Using Global and Regional Model Simulations to Understand Maritime Continent Wet-Season Rainfall Variability
Andrew D King, Claire L Vincent
Geophysical Research Letters | American Geophysical Union | Published : 2018
The Maritime Continent is a densely populated area of complex topography located between the Pacific and Indian Oceans. It is an area where model skill is particularly important but also difficult to obtain. In this study we examine interannual austral summer rainfall variability in the region and the teleconnection to the El Niño–Southern Oscillation (ENSO) in observation‐based data, reanalyses, and global and regional atmosphere‐only model simulations. We show that model ability to capture interannual rainfall variability is strongly related to model skill in reproducing the ENSO teleconnection to the region, despite strong spatial variability in the ENSO‐rainfall response in coastal areas..View full abstract
Related Projects (2)
Awarded by Australian Research Council's Centre of Excellence for Climate Extremes
Awarded by Australian Research Council fellowship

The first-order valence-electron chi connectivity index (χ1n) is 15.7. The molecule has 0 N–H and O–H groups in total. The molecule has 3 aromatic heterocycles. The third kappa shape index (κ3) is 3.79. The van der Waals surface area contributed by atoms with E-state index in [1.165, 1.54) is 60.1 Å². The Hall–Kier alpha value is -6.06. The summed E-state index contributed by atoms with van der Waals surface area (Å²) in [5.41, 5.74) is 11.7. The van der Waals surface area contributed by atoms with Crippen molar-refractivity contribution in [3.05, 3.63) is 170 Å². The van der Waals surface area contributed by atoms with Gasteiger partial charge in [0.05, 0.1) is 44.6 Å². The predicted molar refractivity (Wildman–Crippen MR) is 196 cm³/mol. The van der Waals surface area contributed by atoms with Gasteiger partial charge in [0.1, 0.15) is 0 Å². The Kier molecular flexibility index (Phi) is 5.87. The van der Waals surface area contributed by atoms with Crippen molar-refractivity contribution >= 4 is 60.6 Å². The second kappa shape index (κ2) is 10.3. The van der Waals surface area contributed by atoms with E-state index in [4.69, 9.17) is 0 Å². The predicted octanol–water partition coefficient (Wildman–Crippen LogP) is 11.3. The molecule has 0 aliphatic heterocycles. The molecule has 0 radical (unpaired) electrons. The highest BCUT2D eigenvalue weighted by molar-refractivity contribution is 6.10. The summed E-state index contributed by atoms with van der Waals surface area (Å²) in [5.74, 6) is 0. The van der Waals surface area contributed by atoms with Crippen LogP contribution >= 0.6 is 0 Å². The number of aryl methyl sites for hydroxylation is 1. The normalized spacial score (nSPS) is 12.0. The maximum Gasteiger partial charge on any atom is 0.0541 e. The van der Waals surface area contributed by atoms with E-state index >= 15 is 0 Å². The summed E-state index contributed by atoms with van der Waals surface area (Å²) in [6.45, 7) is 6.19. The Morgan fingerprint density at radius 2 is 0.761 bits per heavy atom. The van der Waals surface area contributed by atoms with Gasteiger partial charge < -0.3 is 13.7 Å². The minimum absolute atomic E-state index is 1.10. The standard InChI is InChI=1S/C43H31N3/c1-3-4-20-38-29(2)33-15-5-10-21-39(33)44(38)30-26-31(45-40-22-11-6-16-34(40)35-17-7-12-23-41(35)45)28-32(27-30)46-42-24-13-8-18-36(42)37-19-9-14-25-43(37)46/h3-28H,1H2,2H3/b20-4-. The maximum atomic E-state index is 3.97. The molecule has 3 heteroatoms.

This work was supported by the Australian Research Council's Centre of Excellence for Climate Extremes (CE170100023). Andrew D. King was also funded by an Australian Research Council fellowship (DE180100638). We acknowledge the support of the NCI national computing facility in Australia and the World Climate Research Programme's Working Group on Coupled Modelling, which is responsible for CMIP, and we thank the climate modeling groups for producing and making available their model output. For CMIP the U.S. Department of Energy's Program for Climate Model Diagnosis and Intercomparison provides coordinating support and led development of software infrastructure in partnership with the Global Organization for Earth System Science Portals.